Two decades after 1,150 garment workers lost their jobs when Levi Strauss closed its San Antonio factory, a handful of the original craftswomen — aided by some of their granddaughters — are turning the tide towards social justice by starting their own fashion line. This Saturday, sewing cooperative El Hilo de la Justicia (The Thread of Justice), headed-up by principal tailor Lety Garza, will unveil more than 20 new designs at Trenzando Comunidades, a dinner/fashion show with music by Mariachi Azar and DJ Despeinada, and a silent art auction benefitting Southside nonprofit Fuerza Unida, home of the co-op. Past District 1 Councilwoman María Antonietta Berriozábal and noted writer Sandra Cisneros will speak at the event. Berriozábal, the first Latina member of City Council, is a long-time supporter of Fuerza Unida. Her autobiographical book, Maria, Daughter of Immigrants, was released by Wings Press this week.
Garza directs the handmade construction of the garments, which are the creative output of local designers Monessa Maria Esquivel, Anel I. Flores, Leticia I. Lozano, and Mary McTyre. Made primarily of organic denim, and custom dyed, the fashions for women and children (with jeans and guayabera shirts for men) are the mature outcome of the co-op's practice since 1996 making custom garment alterations and fabricating clothing, bags, and kitchen accessories. Available at the Fuerza Unida workshop (and hopefully soon at a yet-to-open retail outlet on the South Side), the garments will cost a bit more than jeans at Walmart, but the styles are unique and the build quality exceptional. Eschewing leather, a fabric patch will feature the group's three-fisted logo forming the F of Fuerza.
Noticeable in the designs the Current previewed a week ago was a restrained elegance emanating from the casual wear: jeans featured double-stitching in contrasting colors passed on metal studs; the men's guayabera is re-imagined in the cleaner lines of a military tunic and reappears as inspiration for the most distinctive item in the new line: a women's guayabera dress, with buttons running from top to bottom. Working with Jolom Mayatek, a women's cooperative in San Cristóbal de las Casas, located in the Central Highlands of Chiapas, Mexico, El Hilo de Justicia also incorporates hand-woven details in some of their offerings.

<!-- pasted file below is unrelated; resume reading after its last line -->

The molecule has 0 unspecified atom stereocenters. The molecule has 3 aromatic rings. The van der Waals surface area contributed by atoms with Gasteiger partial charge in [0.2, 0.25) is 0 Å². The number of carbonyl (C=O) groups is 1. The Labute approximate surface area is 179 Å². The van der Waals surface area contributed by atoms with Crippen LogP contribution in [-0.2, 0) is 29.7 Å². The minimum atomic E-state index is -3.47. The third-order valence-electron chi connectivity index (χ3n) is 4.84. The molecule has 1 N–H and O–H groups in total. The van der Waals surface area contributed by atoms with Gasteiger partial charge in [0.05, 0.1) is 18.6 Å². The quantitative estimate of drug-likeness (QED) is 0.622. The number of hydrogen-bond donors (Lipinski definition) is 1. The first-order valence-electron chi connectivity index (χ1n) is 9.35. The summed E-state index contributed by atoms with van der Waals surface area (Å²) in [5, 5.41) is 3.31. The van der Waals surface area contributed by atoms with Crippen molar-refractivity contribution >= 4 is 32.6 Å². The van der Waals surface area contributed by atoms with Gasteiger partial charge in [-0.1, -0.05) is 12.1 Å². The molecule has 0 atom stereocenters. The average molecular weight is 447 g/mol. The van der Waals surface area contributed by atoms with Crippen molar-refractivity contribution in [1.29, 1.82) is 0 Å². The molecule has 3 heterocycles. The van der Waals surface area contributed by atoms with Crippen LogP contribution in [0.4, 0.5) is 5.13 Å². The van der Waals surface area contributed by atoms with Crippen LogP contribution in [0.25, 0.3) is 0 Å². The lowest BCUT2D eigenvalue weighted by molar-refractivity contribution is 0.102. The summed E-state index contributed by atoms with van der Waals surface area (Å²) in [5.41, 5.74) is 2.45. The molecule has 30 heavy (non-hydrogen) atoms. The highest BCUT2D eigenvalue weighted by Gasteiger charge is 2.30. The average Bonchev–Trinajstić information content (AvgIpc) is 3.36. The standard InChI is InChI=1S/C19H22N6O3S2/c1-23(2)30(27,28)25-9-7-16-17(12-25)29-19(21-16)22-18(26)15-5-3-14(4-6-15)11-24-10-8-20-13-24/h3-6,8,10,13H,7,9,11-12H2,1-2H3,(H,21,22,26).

Though El Hilo is a prominent element within Fuerza Unida, sewing isn't their only business. Other programs include Semillas de Justicia, a community garden project, catering services, and educational and legal assistance to the community to learn English, obtain GEDs, and negotiate the road to citizenship. The advent of the new fashion line will help the sewing co-op add more members, and train and hire more craftswomen. The presence of more workers will cramp Fuerza Unida's small rented quarters, but that's in the plans — if all goes well, the group intends to purchase their own building in 2014, making room for more workers to work in a safe environment for fair wages.
6pm September 29
Texas A&M-San Antonio
One University Way